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Apr 6, 2017

State of Solid Waste Management in Morocco


By Youssef Tazi, Head of Business Development at Zero Waste MENA

Morocco has been focusing much on its eco friendly policies. From the plastic ban that the country has adopted in 2016, to the renewable energy development efforts praised during the COP 22 in Marrakech, Morocco is trying to pose as a major key player in improving the environmental policies nationwide and worldwide.

The country has been facing though major challenges in regards to health & environment safety mostly due to inefficient solid waste management. 

Due to the economic growth and improved living conditions, Morocco has witnessed an increase in solid waste generation which at the moment is about 208 kg per capita per year.This is regarded as one of the highest rates of solid waste generation in the African Continent. This waste is either domestic or industrial. The highly humid organic material accounts for 70% of domestic solid waste, whereas hazardous waste account of 16% of industrial solid waste. Those can be environmental and health damaging if not disposed of correctly. 

In Morocco, open dumping has been heavily relied on for waste disposal where the 300 accounted dumps are managed and regulated by local authorities and municipalities.Moreover, with an historical lack of infrastructure and policies, open burning of waste is common and releases toxic gases such as dioxins, PM 2.5 & PM10, Mercury, Arsenic and others which creates severe health issues and increases the effects of climate change and global warming. 

In addition, before the creation of the Oum Azza waste management site in the capital’s region, toxic pollutants used to flow into the Bouregreg river causing foams, and strong smells in the river, affecting the residents nearby. The new site allowed treating 850 000 tons / year of waste, where  12% are composted, and other are turned into biogas. The site has also a positive social impact through creating 150 new jobs.

Picture of scavengers operating in the Oum Azza recycling facility. Credit: Flore de Préneuf / World Bank

With increasing awareness about the waste management issue, Morocco has developed a national program in 2008 with an allocated budget of 5 billion dollars which is supported partially by World Bank. This programs aims to establish an effective and integrated solid waste management system as well as mitigating environmental and public health impacts by 2021.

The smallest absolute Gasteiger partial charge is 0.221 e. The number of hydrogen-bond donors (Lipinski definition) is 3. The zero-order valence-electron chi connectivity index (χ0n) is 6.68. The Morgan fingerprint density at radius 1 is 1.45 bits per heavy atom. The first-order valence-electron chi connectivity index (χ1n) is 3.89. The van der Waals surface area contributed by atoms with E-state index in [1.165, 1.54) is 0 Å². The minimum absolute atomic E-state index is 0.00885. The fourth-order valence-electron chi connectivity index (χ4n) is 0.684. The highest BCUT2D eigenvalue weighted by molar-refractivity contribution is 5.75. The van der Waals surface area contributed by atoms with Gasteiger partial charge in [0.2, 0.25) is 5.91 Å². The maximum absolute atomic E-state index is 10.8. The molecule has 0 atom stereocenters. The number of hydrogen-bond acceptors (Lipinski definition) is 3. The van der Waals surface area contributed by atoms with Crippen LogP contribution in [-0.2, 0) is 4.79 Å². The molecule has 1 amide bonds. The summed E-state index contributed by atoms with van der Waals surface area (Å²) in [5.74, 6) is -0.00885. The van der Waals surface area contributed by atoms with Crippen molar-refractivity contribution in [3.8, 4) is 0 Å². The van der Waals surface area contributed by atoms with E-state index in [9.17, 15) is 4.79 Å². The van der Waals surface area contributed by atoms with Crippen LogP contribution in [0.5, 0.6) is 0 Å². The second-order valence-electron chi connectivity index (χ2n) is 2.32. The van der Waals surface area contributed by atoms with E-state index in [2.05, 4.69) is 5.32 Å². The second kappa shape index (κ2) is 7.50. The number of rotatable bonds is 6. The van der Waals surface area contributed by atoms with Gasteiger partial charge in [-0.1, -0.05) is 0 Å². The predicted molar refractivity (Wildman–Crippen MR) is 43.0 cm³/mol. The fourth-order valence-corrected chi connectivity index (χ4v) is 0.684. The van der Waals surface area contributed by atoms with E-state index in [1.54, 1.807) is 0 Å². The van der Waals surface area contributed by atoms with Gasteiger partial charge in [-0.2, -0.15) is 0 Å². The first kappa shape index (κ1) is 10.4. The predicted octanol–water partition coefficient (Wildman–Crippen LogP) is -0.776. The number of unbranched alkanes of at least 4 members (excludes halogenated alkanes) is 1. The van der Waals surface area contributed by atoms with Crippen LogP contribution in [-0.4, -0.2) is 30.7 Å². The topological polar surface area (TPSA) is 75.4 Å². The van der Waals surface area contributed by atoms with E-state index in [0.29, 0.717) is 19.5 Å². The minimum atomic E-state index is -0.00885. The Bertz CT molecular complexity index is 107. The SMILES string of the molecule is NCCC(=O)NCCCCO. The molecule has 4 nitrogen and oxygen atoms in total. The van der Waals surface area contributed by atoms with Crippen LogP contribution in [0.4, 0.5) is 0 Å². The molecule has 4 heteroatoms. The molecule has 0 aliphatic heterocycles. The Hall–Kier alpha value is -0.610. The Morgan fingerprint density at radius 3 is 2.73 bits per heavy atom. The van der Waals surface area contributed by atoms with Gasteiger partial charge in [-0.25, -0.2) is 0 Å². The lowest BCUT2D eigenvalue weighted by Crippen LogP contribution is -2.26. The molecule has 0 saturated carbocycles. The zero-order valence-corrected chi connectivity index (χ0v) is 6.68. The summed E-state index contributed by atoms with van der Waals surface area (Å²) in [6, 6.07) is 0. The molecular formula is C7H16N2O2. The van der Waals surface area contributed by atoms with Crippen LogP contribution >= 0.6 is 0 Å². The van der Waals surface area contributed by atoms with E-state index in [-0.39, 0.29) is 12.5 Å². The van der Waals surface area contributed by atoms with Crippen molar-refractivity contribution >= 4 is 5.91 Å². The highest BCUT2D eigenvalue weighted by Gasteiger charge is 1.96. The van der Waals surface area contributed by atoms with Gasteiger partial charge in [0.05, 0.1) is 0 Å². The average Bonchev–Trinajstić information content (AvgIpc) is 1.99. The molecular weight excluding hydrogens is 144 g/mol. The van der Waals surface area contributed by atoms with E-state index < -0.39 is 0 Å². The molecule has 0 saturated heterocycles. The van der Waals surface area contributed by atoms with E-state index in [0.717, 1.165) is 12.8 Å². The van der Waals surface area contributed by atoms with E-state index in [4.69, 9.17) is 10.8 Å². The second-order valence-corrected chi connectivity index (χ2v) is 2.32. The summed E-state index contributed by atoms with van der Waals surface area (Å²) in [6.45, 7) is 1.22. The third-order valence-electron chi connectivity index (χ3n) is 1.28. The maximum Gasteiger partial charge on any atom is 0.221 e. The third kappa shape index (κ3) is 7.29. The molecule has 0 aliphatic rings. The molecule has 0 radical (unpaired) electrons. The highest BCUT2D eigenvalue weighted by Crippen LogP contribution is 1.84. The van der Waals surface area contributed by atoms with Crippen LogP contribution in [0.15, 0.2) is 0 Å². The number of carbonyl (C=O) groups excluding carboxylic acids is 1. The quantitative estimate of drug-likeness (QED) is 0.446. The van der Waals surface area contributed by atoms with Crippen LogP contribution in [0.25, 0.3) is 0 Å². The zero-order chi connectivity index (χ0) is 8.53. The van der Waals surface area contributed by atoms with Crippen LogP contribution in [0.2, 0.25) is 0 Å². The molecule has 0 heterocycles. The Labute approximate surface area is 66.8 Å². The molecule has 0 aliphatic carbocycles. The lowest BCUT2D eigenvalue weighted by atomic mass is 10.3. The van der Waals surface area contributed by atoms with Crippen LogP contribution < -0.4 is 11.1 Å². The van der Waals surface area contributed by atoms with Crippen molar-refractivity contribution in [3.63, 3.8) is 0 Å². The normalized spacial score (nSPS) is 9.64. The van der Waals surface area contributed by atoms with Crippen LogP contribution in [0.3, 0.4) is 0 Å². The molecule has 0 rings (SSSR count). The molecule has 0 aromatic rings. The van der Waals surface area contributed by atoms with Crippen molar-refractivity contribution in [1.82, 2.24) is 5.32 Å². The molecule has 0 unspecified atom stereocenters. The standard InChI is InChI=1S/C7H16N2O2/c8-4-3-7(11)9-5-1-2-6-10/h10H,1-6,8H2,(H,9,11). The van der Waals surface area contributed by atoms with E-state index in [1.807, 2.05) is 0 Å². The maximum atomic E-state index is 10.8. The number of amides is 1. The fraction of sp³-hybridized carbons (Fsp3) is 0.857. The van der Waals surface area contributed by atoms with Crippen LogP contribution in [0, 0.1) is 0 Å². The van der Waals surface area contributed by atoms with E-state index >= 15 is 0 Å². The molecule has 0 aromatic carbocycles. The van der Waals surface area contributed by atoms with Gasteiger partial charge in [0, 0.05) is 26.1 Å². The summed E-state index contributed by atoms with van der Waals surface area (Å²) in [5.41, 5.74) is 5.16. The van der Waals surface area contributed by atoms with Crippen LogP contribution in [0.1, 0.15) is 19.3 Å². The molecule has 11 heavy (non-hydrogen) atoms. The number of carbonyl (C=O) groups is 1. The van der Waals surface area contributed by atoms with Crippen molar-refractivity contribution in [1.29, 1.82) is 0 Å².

After 9 years of launching the program, the results have been positively overwhelming. The waste collection rate  increased from 40% in 2008  to 82% by the end of 2016, one of the highest in the African continent. Additionally, the Kingdom’s aim is to reach a 90%waste  coverage by the end of 2021. The recycling rate has also seen a major boom reaching actually a 10% by the end of 2016, and is expected to reach 20% by 2021, a rate that is reached in some developed countries like France or Spain. Overall, the aim of the program is to close and rehabilitate the 300 open dumps and inturn implement sanitary landfills across the country. Several awareness campaigns have been launched to help the program reach its aim , most notably the "Bou’ndifs" campaign. The Bou’ndifs campaign promoted the 3Rs concept : Reuse, Reduce , and Recycle, across major coastal cities.

Picture of The Bou’ndifs family collecting waste left on the beaches

This program has shown a major positive shift and change in environmental policies and governance specifically in solid waste management. Moreover, the socio-economic benefits that have been created throughout this program. With the support of the government and the public, the program will indeed reach and hopefully exceed the intended goals.

Sources :

  • World Bank reports 

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